Estate Planning & Asset Protection

A well designed Estate Plan can bring great peace of mind to you and your family.

Everyone has an Estate.

Family heirlooms, bank accounts, cars… anything you own is your estate.

But where will it go after you pass away?

Estate planning is making a plan in advance to ensure your estate goes where you want it to go.

Privacy

Privacy

Do you want to keep your financial and medical affairs private?

With proper estate planning, your personal information stays private and away from prying eyes. 

Even if you have a will, your estate will go through probate and become open to the public.

Nobody needs to know how much inheritance you gave out or which of your kids got what. That information deserves to be respected and remain private.

But suppose you don’t have a plan made. In that case, your estate will have to be probated through the state, and everyone will have access to your information, including creditors.

You can protect your privacy and your family’s financial matters and avoid having your information open to the public through estate planning. Call us at (863) 676-8432 to learn how we can help.

Protection

Do you want to make sure your money goes to your kids and not someone else?

With estate planning, you will have complete control over who gets what. It will protect your belongings from outsiders (creditors, in-laws, nursing homes, etc.) and keep everything you own out of the wrong hands.

You get to call all the shots.

You should have full rights to where your hard-earned belongings go, and with estate planning, that’s how it works.

With a solid estate plan, you can decide all of these and more.  Call us at (863) 676-8432 to learn how we can help.
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Peace of Mind

Worried you’ll lose your hard-earned savings to nursing home costs?

Nobody should have to sacrifice all they earned to afford the long-term care they deserve.

Working with an estate planning attorney will give you the best chance to save the most money through a strategized estate plan.

An estate plan is much more than just a set of documents.

It’s having a professional in your corner, someone to help you navigate the troubled waters of long-term care.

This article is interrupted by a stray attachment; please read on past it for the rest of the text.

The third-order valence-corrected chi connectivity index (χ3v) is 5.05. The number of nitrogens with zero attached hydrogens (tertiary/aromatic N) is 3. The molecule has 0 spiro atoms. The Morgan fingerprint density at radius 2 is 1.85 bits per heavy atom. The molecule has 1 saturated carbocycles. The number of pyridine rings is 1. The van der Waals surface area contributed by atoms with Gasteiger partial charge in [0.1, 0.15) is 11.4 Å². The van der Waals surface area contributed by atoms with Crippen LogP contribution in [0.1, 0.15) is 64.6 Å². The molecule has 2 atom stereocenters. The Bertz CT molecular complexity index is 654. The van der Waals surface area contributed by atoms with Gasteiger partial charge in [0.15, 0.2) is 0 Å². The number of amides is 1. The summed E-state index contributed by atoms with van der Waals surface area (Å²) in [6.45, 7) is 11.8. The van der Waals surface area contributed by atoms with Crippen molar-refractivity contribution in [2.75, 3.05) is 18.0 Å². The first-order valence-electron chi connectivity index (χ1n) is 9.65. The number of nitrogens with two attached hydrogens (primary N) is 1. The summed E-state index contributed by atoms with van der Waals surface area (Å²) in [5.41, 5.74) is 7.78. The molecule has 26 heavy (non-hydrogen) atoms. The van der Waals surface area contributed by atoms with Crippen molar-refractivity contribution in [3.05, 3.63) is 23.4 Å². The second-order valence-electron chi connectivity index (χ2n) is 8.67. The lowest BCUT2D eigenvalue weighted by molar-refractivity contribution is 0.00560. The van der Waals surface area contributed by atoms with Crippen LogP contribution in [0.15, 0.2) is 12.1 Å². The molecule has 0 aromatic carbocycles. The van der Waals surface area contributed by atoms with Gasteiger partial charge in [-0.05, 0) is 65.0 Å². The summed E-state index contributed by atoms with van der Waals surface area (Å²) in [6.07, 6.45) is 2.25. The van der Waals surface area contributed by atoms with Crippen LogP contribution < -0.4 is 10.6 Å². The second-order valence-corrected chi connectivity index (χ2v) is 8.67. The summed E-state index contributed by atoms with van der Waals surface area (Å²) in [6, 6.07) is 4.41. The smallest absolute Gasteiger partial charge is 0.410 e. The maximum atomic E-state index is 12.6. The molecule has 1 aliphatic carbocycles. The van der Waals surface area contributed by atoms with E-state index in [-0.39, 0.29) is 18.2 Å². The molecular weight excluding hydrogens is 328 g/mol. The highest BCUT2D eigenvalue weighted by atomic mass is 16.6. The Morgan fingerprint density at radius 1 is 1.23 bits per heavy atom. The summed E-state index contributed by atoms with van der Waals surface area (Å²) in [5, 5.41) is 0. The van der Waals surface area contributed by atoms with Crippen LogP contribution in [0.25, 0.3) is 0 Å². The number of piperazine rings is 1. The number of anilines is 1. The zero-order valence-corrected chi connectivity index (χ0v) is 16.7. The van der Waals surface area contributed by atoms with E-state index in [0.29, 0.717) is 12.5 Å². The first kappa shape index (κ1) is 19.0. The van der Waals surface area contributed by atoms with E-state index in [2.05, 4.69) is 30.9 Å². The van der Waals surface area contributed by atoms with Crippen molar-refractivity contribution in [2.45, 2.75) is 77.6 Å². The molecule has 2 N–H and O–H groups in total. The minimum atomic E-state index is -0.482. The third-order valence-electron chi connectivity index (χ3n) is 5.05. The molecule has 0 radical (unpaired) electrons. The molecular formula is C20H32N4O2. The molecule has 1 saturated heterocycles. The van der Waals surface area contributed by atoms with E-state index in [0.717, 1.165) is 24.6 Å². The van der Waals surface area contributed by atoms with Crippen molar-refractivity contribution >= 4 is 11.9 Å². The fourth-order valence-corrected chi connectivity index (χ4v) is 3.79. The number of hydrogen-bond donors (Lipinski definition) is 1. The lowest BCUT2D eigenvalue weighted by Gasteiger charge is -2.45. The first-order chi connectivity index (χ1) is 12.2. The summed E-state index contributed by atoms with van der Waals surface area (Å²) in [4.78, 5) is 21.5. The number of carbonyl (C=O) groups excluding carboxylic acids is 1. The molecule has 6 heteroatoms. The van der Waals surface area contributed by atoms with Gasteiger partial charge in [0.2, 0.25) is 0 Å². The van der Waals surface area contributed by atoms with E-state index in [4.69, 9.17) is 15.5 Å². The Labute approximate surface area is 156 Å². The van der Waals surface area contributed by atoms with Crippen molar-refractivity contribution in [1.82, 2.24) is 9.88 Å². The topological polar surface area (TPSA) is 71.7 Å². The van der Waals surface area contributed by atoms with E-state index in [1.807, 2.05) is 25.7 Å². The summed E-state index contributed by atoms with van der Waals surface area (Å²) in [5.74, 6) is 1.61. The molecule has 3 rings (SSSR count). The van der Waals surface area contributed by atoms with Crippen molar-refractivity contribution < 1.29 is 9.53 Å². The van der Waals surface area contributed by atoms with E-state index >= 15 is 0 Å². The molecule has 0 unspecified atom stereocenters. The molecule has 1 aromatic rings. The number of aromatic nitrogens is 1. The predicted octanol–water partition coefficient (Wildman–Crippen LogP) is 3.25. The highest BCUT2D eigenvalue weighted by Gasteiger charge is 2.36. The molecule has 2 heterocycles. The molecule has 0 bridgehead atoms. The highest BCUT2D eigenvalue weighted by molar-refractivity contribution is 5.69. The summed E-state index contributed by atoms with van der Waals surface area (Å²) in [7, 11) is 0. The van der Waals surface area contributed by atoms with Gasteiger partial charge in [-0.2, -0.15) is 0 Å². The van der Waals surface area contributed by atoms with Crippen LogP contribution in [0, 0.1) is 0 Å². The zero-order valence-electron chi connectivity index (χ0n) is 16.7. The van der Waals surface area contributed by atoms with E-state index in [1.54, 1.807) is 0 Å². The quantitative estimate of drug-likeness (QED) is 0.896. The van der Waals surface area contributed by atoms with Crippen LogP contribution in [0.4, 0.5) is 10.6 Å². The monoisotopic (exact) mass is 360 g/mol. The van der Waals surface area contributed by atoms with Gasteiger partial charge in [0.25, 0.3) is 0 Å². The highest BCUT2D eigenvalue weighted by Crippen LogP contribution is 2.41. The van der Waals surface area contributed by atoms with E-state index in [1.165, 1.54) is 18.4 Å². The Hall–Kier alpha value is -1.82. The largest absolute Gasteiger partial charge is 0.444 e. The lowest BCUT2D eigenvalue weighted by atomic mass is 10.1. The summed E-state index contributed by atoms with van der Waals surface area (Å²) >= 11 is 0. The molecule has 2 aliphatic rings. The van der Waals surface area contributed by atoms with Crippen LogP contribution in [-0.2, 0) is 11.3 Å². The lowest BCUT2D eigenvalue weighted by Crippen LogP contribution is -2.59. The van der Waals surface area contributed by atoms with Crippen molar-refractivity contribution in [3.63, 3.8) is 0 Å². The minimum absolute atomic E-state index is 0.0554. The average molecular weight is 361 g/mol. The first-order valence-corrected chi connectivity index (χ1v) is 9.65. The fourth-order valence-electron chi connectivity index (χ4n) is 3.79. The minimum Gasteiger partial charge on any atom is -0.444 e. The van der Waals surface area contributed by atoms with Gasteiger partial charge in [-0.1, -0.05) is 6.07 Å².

Nobody should have to figure these things out on their own, and that is what Family Elder Law is all about. Call us at (863) 676-8432 to learn how we can help.

Your future needs

Estate Planning does much more than protect your finances. It protects your future health care needs.

Suppose you’re in the hospital with a coma, a stroke, or dementia. Ask yourself these questions:

If you’re not comfortable leaving these decisions in someone else’s hands, we can help you.

With a proper estate plan, you’ll be able to control what happens to you even if you can’t speak up for yourself.

And your loved ones will have peace of mind in knowing your end-of-life wishes. No fighting!

At Family Elder Law, we will walk you through various health scenarios so we can prepare your legal documents with crystal clear clarity. Call us at (863) 676-8432 to learn how we can help.

This decision shouldn’t be taken lightly.

An estate plan doesn’t involve just you alone. It also involves your loved ones.

Taking care of our clients and their loved ones now and in the future is what we do. No matter who you speak with on our team, you will be treated like family because we truly care about what we do.

Give us a call at (863) 676-8432. We’ll connect you with a specialist who will ask questions to learn more about you and your goals. 

We are looking forward to taking care of you and your loved ones.

Estate Planning & Asset Protection FAQs

Estate planning is the process of handling your legal affairs well in advance of future needs.

Many people do this because they genuinely want to make things easy for their family members if something happens to them.

Watch “What is estate planning?” to learn more.

Everyone who owns something needs an estate plan.

However, your age can decide what kind of estate plan you need. For example, if you turn 18, you may want to have a power of attorney and/or health care surrogate in place if something happens to you that leads to incapacitation or hospitalization.